Our chapter shares in the rich traditions of all of Beta Theta Pi. Our great fraternity has many insignias, all with great importance. Many of these are items that are commonly seen in our chapter house, on our apparel, or on our documents. Here is a brief explanation of some of these insignias.
Betas who gathered to celebrate the Fraternity’s Semi-Centennial in 1889 were guests of the Western Female Seminary at a reception. Here, roses of the “June” or “Queen of the Prairie” variety, growing on the bush adjacent to the veranda of Peabody Hall, were presented to several Betas including Founders Knox and Marshall, at the suggestion of Leila McKee, Western’s Principal. Later that summer, the 1889 Convention selected the rose as our official flower.
The Convention found its beauty symbolic of our principles and its hardiness suggestive of the universality of our moral aims.
The first flag was designed in 1890 by John I. Covington, Miami 1870. Its white rectangular border was in honor of the 1889 alliance with the Mystic Seven. It was redesigned in 1902 by George Moseley Chandler, Michigan 1898.
Coat of Arms
In 1897, the current Coat of Arms, designed by George Moseley Chandler, then an undergraduate, replaced the original Arms, which was designed by John I. Covington in 1869.
The first Great Seal was designed by John I. Covington and adopted in 1879. The Greek phrase at the bottom means great seal. The first Great Seal can be found on documents such as the 1879 Constitution and charters of that period. The current Great Seal, adopted in 1899, is in the custody of the General Secretary. It is most frequently seen on charters and Sisson Awards.
The shingle is the membership certificate. The initial design, devised by Morris R. Ebersole, Cincinnati 1898, then at Cornell, is represented by his shingle. Instead of the chapter seal this version uses a wax impression of the badge. A later variation added the member’s class year. The official version, designed by George M. Chandler and adopted in 1913, was in adaptation of Ebersole’s design and in represented by the shingle of Seth R. Brooks, St. Lawrence 1922. When a member becomes a Fraternal Fifty, he receives a Great Seal of the fraternity to add to his shingle.
The 1842 Convention authorized chapter seals consisting of clasped hands and the chapter letter to be used on the wax seals of letters. By the Civil War many chapters were using these seals and the use of an embossed seal consisting of the badge and chapter letter either above or below the badge became prevalent. The 1881 Convention re-adopted the original chapter seal concept specifying the addition of the three stars in a triangle surrounded by a circle containing the legend “FRATERNITY BETA THETA PI, 1839.” Subsequently, the legend was modified to reflect the member’s chapter. Today, the chief use of the chapter seal is on the shingle.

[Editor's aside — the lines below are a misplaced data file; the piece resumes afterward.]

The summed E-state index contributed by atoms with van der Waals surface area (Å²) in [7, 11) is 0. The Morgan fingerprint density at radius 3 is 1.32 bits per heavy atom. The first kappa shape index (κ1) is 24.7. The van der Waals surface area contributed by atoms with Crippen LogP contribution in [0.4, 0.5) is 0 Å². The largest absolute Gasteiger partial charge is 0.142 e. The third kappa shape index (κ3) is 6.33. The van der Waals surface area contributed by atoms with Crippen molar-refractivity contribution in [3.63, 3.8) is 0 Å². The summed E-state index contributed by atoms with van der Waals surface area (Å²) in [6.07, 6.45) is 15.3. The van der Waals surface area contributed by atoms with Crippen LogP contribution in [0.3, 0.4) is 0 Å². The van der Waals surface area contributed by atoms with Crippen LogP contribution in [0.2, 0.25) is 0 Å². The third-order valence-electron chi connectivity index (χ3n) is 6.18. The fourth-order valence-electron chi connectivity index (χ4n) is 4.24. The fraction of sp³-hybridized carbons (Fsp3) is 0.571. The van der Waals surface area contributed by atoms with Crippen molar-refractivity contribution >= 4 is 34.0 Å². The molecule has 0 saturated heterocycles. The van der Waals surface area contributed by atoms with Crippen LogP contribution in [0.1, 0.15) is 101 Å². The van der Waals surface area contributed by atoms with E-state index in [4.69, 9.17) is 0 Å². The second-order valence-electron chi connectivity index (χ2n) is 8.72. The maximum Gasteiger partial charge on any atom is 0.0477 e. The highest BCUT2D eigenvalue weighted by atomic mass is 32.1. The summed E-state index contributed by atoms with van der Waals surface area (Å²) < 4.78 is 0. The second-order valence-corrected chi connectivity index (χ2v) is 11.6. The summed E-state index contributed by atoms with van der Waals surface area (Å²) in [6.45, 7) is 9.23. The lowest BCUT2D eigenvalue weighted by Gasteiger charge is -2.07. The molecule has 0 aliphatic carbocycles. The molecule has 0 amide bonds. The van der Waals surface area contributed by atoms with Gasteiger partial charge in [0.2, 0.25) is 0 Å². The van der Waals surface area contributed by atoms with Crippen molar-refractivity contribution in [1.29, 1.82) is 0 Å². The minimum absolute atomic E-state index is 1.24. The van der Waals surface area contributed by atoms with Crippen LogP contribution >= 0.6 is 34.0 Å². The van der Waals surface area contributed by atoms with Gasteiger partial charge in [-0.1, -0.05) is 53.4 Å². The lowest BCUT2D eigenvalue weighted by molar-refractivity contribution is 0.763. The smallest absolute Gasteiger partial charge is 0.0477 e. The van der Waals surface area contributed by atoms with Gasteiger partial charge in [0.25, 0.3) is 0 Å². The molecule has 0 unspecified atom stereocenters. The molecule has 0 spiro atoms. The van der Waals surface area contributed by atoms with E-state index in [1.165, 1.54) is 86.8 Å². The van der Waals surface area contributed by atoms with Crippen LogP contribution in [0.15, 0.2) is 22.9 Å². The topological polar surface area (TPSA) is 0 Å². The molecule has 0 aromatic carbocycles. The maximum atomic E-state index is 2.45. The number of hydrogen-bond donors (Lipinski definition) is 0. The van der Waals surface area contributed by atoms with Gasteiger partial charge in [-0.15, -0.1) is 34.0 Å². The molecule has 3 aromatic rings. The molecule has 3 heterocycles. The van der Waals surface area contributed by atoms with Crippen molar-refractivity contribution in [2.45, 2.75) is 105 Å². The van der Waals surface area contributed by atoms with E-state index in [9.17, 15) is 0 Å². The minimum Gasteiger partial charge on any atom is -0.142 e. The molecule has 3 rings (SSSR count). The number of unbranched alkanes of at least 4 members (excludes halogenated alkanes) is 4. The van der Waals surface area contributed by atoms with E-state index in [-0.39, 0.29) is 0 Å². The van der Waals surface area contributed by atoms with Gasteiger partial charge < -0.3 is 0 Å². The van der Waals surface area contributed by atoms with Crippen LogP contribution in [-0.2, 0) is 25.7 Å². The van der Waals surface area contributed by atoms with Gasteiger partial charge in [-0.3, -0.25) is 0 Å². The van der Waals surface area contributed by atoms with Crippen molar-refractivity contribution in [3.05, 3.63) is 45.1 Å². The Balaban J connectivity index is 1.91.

At the urging of the Michigan Chapter, the 1909 Convention authorized each chapter to adopt its own arms. The arms of other chapters have a device, peculiar to that chapter, in the upper left quadrant. Michigan uses the lamp of knowledge on two books from the university arms; Toronto, the maple leaf from the Canadian flag; and Middle Tennessee, the Tennessee walking horse. Each chapter has its own motto, written in Greek on the scroll in words beginning with the same letters as the chapter name.
The colors were adopted in 1879 following impassioned speeches by Walter D. Dennison, Ohio Wesleyan 1877, and Paul Wilcox, DePauw 1879, for selection of their own chapter colors of pink and blue. Their purity signifies our purposes and their harmony symbolizes the perfect blending of souls in unsullied friendship. They are also the colors of the sunrise and sunset, a daily reminder to every Beta to his cherished membership. Thus, delicate shades of pink and blue.
Chapter Allegory Drawings
Each chapter was asked to select a frontispiece for its listing in the 1882 Catalogue. These became known as the chapter allegory drawings. Other chapters have also created them. A few chapters have written allegories to accompany their drawing. Some, such as the Centre Dragon, Kenyon’s Boy in the Window Seat and Boston’s Diogenes, have become famous Beta artwork. The Centre Dragon, perhaps the most famous, was the subject of a stained glass window at the clubhouse of Wooglin-on-Chautauqua.